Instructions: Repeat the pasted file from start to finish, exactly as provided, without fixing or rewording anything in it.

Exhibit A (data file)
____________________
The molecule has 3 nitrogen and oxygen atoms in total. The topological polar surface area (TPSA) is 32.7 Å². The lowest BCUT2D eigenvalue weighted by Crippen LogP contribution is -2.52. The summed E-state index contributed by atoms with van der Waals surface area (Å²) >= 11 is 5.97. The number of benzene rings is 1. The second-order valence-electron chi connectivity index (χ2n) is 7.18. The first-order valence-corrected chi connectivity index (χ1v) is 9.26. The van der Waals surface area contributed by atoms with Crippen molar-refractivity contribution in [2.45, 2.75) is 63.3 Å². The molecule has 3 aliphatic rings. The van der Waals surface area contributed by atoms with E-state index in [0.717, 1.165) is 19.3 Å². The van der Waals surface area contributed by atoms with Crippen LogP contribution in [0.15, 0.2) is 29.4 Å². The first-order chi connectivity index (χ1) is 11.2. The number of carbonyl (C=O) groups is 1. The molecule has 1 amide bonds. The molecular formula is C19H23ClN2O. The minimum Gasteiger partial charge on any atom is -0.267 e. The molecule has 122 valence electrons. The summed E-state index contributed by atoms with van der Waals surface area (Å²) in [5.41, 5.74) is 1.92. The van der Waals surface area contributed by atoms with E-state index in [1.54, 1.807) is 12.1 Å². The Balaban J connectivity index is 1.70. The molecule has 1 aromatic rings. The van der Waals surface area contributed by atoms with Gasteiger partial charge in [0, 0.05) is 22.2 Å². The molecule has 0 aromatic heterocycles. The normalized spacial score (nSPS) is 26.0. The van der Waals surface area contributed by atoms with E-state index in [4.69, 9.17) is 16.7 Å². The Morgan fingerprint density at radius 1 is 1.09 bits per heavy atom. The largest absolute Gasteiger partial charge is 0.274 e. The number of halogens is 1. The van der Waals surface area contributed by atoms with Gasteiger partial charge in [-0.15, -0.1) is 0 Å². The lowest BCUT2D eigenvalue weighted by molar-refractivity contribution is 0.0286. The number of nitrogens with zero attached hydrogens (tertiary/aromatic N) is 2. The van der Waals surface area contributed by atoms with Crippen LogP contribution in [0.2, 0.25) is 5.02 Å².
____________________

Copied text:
The molecule has 3 nitrogen and oxygen atoms in total. The topological polar surface area (TPSA) is 32.7 Å². The lowest BCUT2D eigenvalue weighted by Crippen LogP contribution is -2.52. The summed E-state index contributed by atoms with van der Waals surface area (Å²) >= 11 is 5.97. The number of benzene rings is 1. The second-order valence-electron chi connectivity index (χ2n) is 7.18. The first-order valence-corrected chi connectivity index (χ1v) is 9.26. The van der Waals surface area contributed by atoms with Crippen molar-refractivity contribution in [2.45, 2.75) is 63.3 Å². The molecule has 3 aliphatic rings. The van der Waals surface area contributed by atoms with E-state index in [0.717, 1.165) is 19.3 Å². The van der Waals surface area contributed by atoms with Crippen LogP contribution in [0.15, 0.2) is 29.4 Å². The first-order chi connectivity index (χ1) is 11.2. The number of carbonyl (C=O) groups is 1. The molecule has 1 amide bonds. The molecular formula is C19H23ClN2O. The minimum Gasteiger partial charge on any atom is -0.267 e. The molecule has 122 valence electrons. The summed E-state index contributed by atoms with van der Waals surface area (Å²) in [5.41, 5.74) is 1.92. The van der Waals surface area contributed by atoms with E-state index in [1.54, 1.807) is 12.1 Å². The Balaban J connectivity index is 1.70. The molecule has 1 aromatic rings. The van der Waals surface area contributed by atoms with Gasteiger partial charge in [0, 0.05) is 22.2 Å². The molecule has 0 aromatic heterocycles. The normalized spacial score (nSPS) is 26.0. The van der Waals surface area contributed by atoms with E-state index in [4.69, 9.17) is 16.7 Å². The Morgan fingerprint density at radius 1 is 1.09 bits per heavy atom. The largest absolute Gasteiger partial charge is 0.274 e. The number of halogens is 1. The van der Waals surface area contributed by atoms with Gasteiger partial charge in [-0.15, -0.1) is 0 Å². The lowest BCUT2D eigenvalue weighted by molar-refractivity contribution is 0.0286. The number of nitrogens with zero attached hydrogens (tertiary/aromatic N) is 2. The van der Waals surface area contributed by atoms with Crippen LogP contribution in [0.2, 0.25) is 5.02 Å².